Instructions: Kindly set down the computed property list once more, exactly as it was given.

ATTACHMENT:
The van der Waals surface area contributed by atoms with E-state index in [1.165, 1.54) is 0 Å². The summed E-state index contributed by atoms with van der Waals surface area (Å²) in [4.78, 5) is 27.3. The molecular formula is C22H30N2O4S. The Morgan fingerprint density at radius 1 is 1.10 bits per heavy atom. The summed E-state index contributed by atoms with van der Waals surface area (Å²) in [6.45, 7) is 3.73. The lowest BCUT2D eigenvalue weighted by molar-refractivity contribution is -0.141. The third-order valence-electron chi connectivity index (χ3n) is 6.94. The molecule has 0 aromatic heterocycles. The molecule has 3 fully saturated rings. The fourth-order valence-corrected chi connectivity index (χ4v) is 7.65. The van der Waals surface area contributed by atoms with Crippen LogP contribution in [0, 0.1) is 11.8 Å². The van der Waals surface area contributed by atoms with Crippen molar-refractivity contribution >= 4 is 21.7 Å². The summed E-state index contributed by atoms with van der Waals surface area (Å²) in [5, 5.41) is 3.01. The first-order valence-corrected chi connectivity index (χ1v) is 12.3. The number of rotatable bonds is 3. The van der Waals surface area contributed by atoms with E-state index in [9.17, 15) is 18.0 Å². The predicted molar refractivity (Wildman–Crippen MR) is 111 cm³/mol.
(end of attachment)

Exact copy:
The van der Waals surface area contributed by atoms with E-state index in [1.165, 1.54) is 0 Å². The summed E-state index contributed by atoms with van der Waals surface area (Å²) in [4.78, 5) is 27.3. The molecular formula is C22H30N2O4S. The Morgan fingerprint density at radius 1 is 1.10 bits per heavy atom. The summed E-state index contributed by atoms with van der Waals surface area (Å²) in [6.45, 7) is 3.73. The lowest BCUT2D eigenvalue weighted by molar-refractivity contribution is -0.141. The third-order valence-electron chi connectivity index (χ3n) is 6.94. The molecule has 0 aromatic heterocycles. The molecule has 3 fully saturated rings. The fourth-order valence-corrected chi connectivity index (χ4v) is 7.65. The van der Waals surface area contributed by atoms with Crippen LogP contribution in [0, 0.1) is 11.8 Å². The van der Waals surface area contributed by atoms with Crippen molar-refractivity contribution >= 4 is 21.7 Å². The summed E-state index contributed by atoms with van der Waals surface area (Å²) in [5, 5.41) is 3.01. The first-order valence-corrected chi connectivity index (χ1v) is 12.3. The number of rotatable bonds is 3. The van der Waals surface area contributed by atoms with E-state index in [9.17, 15) is 18.0 Å². The predicted molar refractivity (Wildman–Crippen MR) is 111 cm³/mol.